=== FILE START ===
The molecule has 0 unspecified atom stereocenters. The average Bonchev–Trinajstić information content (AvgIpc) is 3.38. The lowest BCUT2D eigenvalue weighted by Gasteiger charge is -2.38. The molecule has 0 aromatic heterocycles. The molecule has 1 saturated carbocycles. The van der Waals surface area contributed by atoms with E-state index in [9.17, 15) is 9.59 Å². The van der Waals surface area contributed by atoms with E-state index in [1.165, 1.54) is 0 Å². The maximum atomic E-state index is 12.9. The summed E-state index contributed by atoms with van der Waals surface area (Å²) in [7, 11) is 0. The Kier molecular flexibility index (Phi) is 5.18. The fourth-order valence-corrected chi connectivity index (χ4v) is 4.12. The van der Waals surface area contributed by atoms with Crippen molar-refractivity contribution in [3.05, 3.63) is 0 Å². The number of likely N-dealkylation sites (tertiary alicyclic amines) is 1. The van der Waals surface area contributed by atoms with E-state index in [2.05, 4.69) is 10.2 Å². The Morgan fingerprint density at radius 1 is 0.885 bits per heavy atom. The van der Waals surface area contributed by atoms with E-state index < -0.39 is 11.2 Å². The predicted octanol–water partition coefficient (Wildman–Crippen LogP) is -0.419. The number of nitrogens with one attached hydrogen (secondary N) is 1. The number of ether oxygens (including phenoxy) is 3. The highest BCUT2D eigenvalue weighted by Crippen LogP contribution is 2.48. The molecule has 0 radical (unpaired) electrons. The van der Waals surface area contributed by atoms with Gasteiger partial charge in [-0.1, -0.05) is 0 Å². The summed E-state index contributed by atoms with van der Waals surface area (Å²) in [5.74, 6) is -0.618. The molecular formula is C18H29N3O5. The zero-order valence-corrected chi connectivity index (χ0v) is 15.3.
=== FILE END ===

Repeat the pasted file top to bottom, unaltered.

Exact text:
The molecule has 0 unspecified atom stereocenters. The average Bonchev–Trinajstić information content (AvgIpc) is 3.38. The lowest BCUT2D eigenvalue weighted by Gasteiger charge is -2.38. The molecule has 0 aromatic heterocycles. The molecule has 1 saturated carbocycles. The van der Waals surface area contributed by atoms with E-state index in [9.17, 15) is 9.59 Å². The van der Waals surface area contributed by atoms with E-state index in [1.165, 1.54) is 0 Å². The maximum atomic E-state index is 12.9. The summed E-state index contributed by atoms with van der Waals surface area (Å²) in [7, 11) is 0. The Kier molecular flexibility index (Phi) is 5.18. The fourth-order valence-corrected chi connectivity index (χ4v) is 4.12. The van der Waals surface area contributed by atoms with Crippen molar-refractivity contribution in [3.05, 3.63) is 0 Å². The number of likely N-dealkylation sites (tertiary alicyclic amines) is 1. The van der Waals surface area contributed by atoms with E-state index in [2.05, 4.69) is 10.2 Å². The Morgan fingerprint density at radius 1 is 0.885 bits per heavy atom. The van der Waals surface area contributed by atoms with E-state index < -0.39 is 11.2 Å². The predicted octanol–water partition coefficient (Wildman–Crippen LogP) is -0.419. The number of nitrogens with one attached hydrogen (secondary N) is 1. The number of ether oxygens (including phenoxy) is 3. The highest BCUT2D eigenvalue weighted by Crippen LogP contribution is 2.48. The molecule has 0 radical (unpaired) electrons. The van der Waals surface area contributed by atoms with Gasteiger partial charge in [-0.1, -0.05) is 0 Å². The summed E-state index contributed by atoms with van der Waals surface area (Å²) in [5.74, 6) is -0.618. The molecular formula is C18H29N3O5. The zero-order valence-corrected chi connectivity index (χ0v) is 15.3.